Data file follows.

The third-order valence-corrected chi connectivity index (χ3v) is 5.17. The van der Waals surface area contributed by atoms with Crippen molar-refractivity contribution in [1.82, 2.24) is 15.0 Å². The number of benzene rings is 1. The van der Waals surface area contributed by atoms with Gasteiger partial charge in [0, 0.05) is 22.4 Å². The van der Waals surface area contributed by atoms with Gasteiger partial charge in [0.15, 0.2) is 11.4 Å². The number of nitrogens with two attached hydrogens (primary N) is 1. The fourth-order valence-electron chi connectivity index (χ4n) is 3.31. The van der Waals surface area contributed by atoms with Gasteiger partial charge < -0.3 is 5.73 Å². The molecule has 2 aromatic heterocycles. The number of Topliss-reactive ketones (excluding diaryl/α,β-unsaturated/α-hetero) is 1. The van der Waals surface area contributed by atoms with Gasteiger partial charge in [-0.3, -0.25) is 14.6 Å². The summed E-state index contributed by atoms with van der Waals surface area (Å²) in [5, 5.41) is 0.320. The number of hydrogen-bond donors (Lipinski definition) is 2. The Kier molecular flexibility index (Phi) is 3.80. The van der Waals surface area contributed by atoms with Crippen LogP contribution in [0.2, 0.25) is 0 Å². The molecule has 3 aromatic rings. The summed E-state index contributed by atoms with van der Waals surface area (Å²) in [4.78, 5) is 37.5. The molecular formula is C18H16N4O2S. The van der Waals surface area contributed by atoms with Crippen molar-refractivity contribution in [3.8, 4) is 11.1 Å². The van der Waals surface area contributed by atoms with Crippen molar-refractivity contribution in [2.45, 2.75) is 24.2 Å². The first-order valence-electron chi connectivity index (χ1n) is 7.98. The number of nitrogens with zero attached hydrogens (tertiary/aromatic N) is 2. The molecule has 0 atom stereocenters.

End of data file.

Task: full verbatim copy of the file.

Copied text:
The third-order valence-corrected chi connectivity index (χ3v) is 5.17. The van der Waals surface area contributed by atoms with Crippen molar-refractivity contribution in [1.82, 2.24) is 15.0 Å². The number of benzene rings is 1. The van der Waals surface area contributed by atoms with Gasteiger partial charge in [0, 0.05) is 22.4 Å². The van der Waals surface area contributed by atoms with Gasteiger partial charge in [0.15, 0.2) is 11.4 Å². The number of nitrogens with two attached hydrogens (primary N) is 1. The fourth-order valence-electron chi connectivity index (χ4n) is 3.31. The van der Waals surface area contributed by atoms with Gasteiger partial charge < -0.3 is 5.73 Å². The molecule has 2 aromatic heterocycles. The number of Topliss-reactive ketones (excluding diaryl/α,β-unsaturated/α-hetero) is 1. The van der Waals surface area contributed by atoms with Gasteiger partial charge in [-0.3, -0.25) is 14.6 Å². The summed E-state index contributed by atoms with van der Waals surface area (Å²) in [5, 5.41) is 0.320. The number of hydrogen-bond donors (Lipinski definition) is 2. The Kier molecular flexibility index (Phi) is 3.80. The van der Waals surface area contributed by atoms with Crippen LogP contribution in [0.2, 0.25) is 0 Å². The molecule has 3 aromatic rings. The summed E-state index contributed by atoms with van der Waals surface area (Å²) in [4.78, 5) is 37.5. The molecular formula is C18H16N4O2S. The van der Waals surface area contributed by atoms with Crippen molar-refractivity contribution in [3.8, 4) is 11.1 Å². The van der Waals surface area contributed by atoms with Crippen molar-refractivity contribution in [2.45, 2.75) is 24.2 Å². The first-order valence-electron chi connectivity index (χ1n) is 7.98. The number of nitrogens with zero attached hydrogens (tertiary/aromatic N) is 2. The molecule has 0 atom stereocenters.